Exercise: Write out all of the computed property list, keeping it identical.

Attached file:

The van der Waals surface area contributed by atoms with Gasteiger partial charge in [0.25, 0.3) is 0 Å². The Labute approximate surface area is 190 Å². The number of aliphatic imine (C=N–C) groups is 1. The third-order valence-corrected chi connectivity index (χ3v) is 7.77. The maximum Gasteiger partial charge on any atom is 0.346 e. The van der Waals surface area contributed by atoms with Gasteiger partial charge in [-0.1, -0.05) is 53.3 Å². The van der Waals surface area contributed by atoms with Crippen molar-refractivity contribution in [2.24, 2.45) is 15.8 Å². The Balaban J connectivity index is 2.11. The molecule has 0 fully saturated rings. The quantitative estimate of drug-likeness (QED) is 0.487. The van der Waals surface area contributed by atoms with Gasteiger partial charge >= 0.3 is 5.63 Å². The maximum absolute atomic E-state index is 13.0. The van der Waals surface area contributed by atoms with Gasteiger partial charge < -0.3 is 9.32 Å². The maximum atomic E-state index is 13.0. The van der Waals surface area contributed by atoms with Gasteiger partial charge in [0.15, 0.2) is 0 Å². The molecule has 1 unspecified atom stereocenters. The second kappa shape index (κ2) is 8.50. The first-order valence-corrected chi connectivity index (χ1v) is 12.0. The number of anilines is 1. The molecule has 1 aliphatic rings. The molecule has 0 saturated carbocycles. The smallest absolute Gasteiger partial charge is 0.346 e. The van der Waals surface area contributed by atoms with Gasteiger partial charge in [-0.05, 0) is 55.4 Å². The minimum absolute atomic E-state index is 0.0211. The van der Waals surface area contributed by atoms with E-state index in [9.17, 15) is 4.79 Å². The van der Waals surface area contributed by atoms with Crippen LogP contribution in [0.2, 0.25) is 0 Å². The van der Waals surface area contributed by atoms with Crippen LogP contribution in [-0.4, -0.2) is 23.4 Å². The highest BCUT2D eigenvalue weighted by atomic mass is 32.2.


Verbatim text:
The van der Waals surface area contributed by atoms with Gasteiger partial charge in [0.25, 0.3) is 0 Å². The Labute approximate surface area is 190 Å². The number of aliphatic imine (C=N–C) groups is 1. The third-order valence-corrected chi connectivity index (χ3v) is 7.77. The maximum Gasteiger partial charge on any atom is 0.346 e. The van der Waals surface area contributed by atoms with Gasteiger partial charge in [-0.1, -0.05) is 53.3 Å². The van der Waals surface area contributed by atoms with Crippen molar-refractivity contribution in [2.24, 2.45) is 15.8 Å². The Balaban J connectivity index is 2.11. The molecule has 0 fully saturated rings. The quantitative estimate of drug-likeness (QED) is 0.487. The van der Waals surface area contributed by atoms with Gasteiger partial charge >= 0.3 is 5.63 Å². The maximum absolute atomic E-state index is 13.0. The van der Waals surface area contributed by atoms with Gasteiger partial charge < -0.3 is 9.32 Å². The maximum atomic E-state index is 13.0. The van der Waals surface area contributed by atoms with Gasteiger partial charge in [0.15, 0.2) is 0 Å². The molecule has 1 unspecified atom stereocenters. The second kappa shape index (κ2) is 8.50. The first-order valence-corrected chi connectivity index (χ1v) is 12.0. The number of anilines is 1. The molecule has 1 aliphatic rings. The molecule has 0 saturated carbocycles. The smallest absolute Gasteiger partial charge is 0.346 e. The van der Waals surface area contributed by atoms with Gasteiger partial charge in [-0.05, 0) is 55.4 Å². The minimum absolute atomic E-state index is 0.0211. The van der Waals surface area contributed by atoms with E-state index in [9.17, 15) is 4.79 Å². The van der Waals surface area contributed by atoms with Crippen LogP contribution in [0.2, 0.25) is 0 Å². The van der Waals surface area contributed by atoms with Crippen LogP contribution in [-0.4, -0.2) is 23.4 Å². The highest BCUT2D eigenvalue weighted by atomic mass is 32.2.